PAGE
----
This is something I found ---> Here's how short selling works. Assume you want to sell short 100 shares of a company because you believe sales are slowing and its earnings will drop. Your broker will borrow the shares from someone who owns them with the promise that you will return them later. You immediately sell the borrowed shares at the current market price. When the price of the shares drops (you hope), you "cover your short position" by buying back the shares, and your broker returns them to the lender. Your profit is the difference between the price at which you sold the stock and your cost to buy it back, minus commissions and expenses for borrowing the stock. But if you're wrong, and the price of the shares increase, your potential losses are unlimited. The company's shares may go up and up, but at some point you have to replace the 100 shares you sold. In that case, your losses can mount without limit until you cover your short position.

At This Site: http://www.investorguide.com/igu-article-827-stock-strategies-short-selling.html

This just seems wrong that they can use someone elses shares. To me it's kinda like borrowing my car without asking me, with a promise to return it or buy me another one. My car is still used without my permission!
Lodr

ascentient
9th December 2008, 23:02
Not quite true Lodr. The car is borrowed with the willing permission of the owner. When stocks are shorted they are generally borrowed from banks or other institutions who are happy to receive the interest commission. If they want to hedge their risk, they can use the interest to buy options to protect their position.

Short selling is a legitimate and useful tool for the equities market to help it correct from excessive prices in a shorter time frame than it otherwise would. Removing short selling keeps valuations higher than the market would dictate thus creating a greater overestimation of market value and creating larger crises. That's part of the reason the market drop we have seen in the stock market took so long to play out - by protracting the drop through the ban on shorting financial stocks, financial companies were overvalued for the September period. They fell a lot more once the ban was lifted (and they are still overvalued).

Short selling in futures markets is a different story. Unlike equity prices which are nothing more than a net present valuation of all dividends the company will ever make into perpetuity plus the current assets on hand measured in CURRENCY, futures are meant to represent a discounted value of a commodity at a single point in the future (also in currency).

When a stock is discounted, you are only ever discounting it's cash returns based on dividends and liquidation. These are all dollar amounts. So they can ALWAYS be replaced with dollars or whatever measure the equity is valued in. This is guaranteed as part of the contract when shorting equities.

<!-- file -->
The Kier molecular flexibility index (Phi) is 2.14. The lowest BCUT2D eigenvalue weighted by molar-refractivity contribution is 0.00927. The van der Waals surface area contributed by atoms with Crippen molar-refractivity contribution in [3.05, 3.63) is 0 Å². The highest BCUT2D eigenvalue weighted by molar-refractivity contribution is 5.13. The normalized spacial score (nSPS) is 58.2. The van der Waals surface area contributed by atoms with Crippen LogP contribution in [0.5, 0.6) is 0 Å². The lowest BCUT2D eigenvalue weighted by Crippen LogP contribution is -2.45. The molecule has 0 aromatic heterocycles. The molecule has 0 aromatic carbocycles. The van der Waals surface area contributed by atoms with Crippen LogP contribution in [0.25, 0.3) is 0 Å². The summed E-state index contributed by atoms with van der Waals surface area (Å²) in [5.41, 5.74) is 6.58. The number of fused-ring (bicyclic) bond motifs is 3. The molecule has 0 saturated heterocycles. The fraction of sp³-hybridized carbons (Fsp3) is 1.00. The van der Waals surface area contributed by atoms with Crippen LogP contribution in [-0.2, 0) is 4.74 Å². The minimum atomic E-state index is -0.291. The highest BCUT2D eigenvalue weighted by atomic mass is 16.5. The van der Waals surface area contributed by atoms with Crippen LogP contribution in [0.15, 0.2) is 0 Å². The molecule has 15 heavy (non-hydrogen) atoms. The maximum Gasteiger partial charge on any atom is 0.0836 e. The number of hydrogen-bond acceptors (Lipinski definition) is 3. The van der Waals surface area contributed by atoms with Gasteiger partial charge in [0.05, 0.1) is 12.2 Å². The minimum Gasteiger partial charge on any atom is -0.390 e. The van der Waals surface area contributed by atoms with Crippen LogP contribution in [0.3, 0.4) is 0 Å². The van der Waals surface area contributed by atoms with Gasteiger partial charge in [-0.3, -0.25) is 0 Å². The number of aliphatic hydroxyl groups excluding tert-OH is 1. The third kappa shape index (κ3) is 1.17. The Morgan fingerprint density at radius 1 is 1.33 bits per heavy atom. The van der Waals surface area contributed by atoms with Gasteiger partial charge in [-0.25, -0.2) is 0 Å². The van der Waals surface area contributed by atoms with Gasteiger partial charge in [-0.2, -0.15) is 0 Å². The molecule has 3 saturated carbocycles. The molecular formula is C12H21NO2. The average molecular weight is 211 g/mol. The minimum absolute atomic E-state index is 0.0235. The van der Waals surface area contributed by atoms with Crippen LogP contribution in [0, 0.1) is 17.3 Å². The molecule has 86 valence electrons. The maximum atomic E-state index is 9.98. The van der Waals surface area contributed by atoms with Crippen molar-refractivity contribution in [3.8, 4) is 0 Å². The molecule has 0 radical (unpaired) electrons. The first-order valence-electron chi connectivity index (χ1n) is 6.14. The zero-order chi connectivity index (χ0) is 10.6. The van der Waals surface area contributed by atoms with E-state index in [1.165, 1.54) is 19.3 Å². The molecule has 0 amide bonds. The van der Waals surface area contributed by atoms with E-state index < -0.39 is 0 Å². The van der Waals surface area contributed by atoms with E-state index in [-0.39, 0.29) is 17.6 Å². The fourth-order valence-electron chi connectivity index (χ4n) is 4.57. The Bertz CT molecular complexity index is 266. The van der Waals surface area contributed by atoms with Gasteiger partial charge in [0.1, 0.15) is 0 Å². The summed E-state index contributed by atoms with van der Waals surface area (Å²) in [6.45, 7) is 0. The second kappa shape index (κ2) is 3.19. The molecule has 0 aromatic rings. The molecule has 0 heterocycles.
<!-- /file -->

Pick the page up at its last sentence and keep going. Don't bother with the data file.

When a commodity is discounted, you are measuring the discounted value of the commodity from a point in the future (albeit with some contango to measure the carrying costs not paid). In theory, spot price and the futures price should differ only so much as to respect carrying costs which are a premium (or shortfall) to represent the expected risk of being able to replace that commodity in the future.

Shorting of commodities is not an issue except that, unlike equities, the purchaser of a commodity has bought a right to claim a tangible asset in physical form. If they waive that right in lieu of fiat currency that should be their choice. However, the purpose of the market is to ensure smooth delivery of physical assets to manufacturers or distributors at the most optimal time based on market expectations.

Shorting a commodity that you don't have by borrowing the asset (much like an equity short position) or covered shorting is perfectly acceptable (and useful). Shorting naked adds risk into a market as there is always the chance that NO amount of money can create a commodity out of thin air. That is backwardation and if it enters a commodity market and is sustained indefinitely it indicates one thing: an expected difficulty to procure a commodity at ANY price. This SHOULD be due to the PHYSICAL scarcity of the resource. In the case of PM's that means that they cannot be aquired without theft as the owner will not accept anything in exchange for them and there is no way to physically aquire it (including all known or expected mining aquisitions).

In the case of agricultural products backwardation could only last indefinitely if there becomes environmental challenges so severe that they cannot physically be grown - then they get substituted by the market for the next best alternative.

Sorry for rambling so much, but I think that all the topics we are discussing recently - backwardation, contango, shorting and COMEX are so strongly intertwined I wanted to make a bit of a distinction on the nuances between them.

Bottom line - covered shorting of anything is fine, naked shorting of equities is fine but adds unnecessary risk to the system (provided there is a large enough margin requirement to repurchase the equity), naked shorting of commodities is inexcusable - there is NO way, save for THEFT to ever guarantee coverage of the position.